Friday, September 16, 2011

Income and Poverty in the US

Where do people earn the Per Capita Income? More than one poor starving soul would like to know. In our countries, numbers live better than people. How many people prosper in times of prosperity? How many people find their lives developed by development?
Eduardo Galleano, “Those Little Numbers and People.”

The census has just released a report called “Income, Poverty, and Health Insurance Coverage in the United States: 2010” (PDF) and all the media has picked up various aspects of the data and its meanings. It is pretty much all bad news as far as I can see. Basically more people became poor and the poor got poorer. Here are just some of the statistics from that report:
  • There are 46 million Americans -- about one in six -- living below the poverty line. That's the largest number on record. More Americans are impoverished than at any point in nearly five decades of record-keeping.
  • Since the recession began in 2007, median household income has fallen 6.4%, to $49,445.
  • Some 5.9 million people between ages 25 and 34 live with their parents, an increase of about 25% from 2007. About 45.3% of those young adults would be in poverty if they lived alone.
  • About 49.9 million Americans lacked health insurance, the report also said. That number has soared by 13.3 million since 2000.
This poverty is racialized. African Americans experienced the highest poverty rate at 27%, up from 25% in 2009, and Latinos rose to 26% from 25%. Just fewer than 10% of white people lived in poverty, up from 9.4% in 2009. Asians were unchanged at 12.1 percent. 40% of black children and 33% of Latino children now live in poverty, compared to 21.6% of children overall. The infant mortality rate for black infants is twice that of white infants. In most measures of income, of unemployment, of assets, people of color have fared far worse than white people, expanding an already disgraceful gap.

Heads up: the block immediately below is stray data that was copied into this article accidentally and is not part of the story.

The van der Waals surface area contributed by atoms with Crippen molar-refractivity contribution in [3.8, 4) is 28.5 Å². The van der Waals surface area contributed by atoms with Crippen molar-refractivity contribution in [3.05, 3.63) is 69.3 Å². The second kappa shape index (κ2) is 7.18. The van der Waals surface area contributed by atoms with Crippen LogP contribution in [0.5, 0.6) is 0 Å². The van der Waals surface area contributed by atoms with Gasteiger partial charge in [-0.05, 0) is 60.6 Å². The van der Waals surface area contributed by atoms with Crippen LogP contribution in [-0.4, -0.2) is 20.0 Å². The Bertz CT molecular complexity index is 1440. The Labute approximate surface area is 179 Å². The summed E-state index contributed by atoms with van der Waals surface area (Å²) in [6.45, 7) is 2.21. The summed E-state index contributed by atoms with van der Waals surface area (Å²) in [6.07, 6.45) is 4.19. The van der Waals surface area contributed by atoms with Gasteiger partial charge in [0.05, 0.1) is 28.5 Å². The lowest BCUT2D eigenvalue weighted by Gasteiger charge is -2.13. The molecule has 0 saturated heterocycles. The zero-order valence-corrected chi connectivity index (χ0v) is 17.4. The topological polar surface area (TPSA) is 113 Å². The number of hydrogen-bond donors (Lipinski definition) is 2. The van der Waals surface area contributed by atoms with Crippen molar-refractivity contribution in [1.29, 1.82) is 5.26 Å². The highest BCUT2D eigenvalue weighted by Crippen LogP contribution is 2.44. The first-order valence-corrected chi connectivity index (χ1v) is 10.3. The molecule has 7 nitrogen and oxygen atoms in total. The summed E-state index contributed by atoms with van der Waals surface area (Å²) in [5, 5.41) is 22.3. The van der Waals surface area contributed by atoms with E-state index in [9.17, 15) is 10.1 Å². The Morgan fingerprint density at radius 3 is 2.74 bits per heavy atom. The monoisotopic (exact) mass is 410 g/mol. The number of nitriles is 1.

Further, according to the Organization for Economic Cooperation and Development, the United States has both the highest overall poverty rate and the highest childhood poverty rate of any major industrialized country on earth. This comes at a time when the U.S. also has the most unequal distribution of wealth and income of any major country on earth with the top 1 percent earning more than the bottom 50 percent.

According to the latest figures from the OECD (PDF), 21.6 percent of American children live in poverty. This compares to 3.7 percent in Denmark, 5 percent in Finland, 5.5 percent in Norway 6.9 percent in Slovenia, 7 percent in Sweden, 7.2 percent Hungary, 8.3 percent in Germany, 8.8 percent in the Czech Republic, 9.3 percent in France, 9.4 percent in Switzerland.

Given that the poverty line in 2010 for a family of four was $22,314, this numbers become even more stark. Try living with three other people on $22,000 a year anywhere in this country. It is next to impossible.

Of course, older people actually did not take nearly the hit of everyone else, in part because of Medicaid, Medicare and Social Security—government programs that actually do their job of keeping people out of poverty.

What do you do with numbers like these? Read them and weep? I find myself wanting to eat salty fatty foods, like French fries, and tool around on the internet to learn how one emigrates to Norway. I sign petitions on-line, post articles on Facebook and tweet and retweet items of interest or excellent analysis.
My frustration is that two key solutions to our vast problems are not difficult to understand:
  1. Immediately create and implement a fair and just tax structure. Stop offshore tax havens, bring back higher top marginal tax rates, make corporations pay their fair share; and
  2. Create a federal jobs program and put people to work. Spend all the money you can on that.
Nothing new and unheard of is called for: simply a commitment to the common good. Langston Hughes wrote years ago, “American never was America to me. But I make this solemn vow: America will be.” I have to join him in believing that “America will be.” There aren’t many other choices that don’t require plunging into despair.

No comments: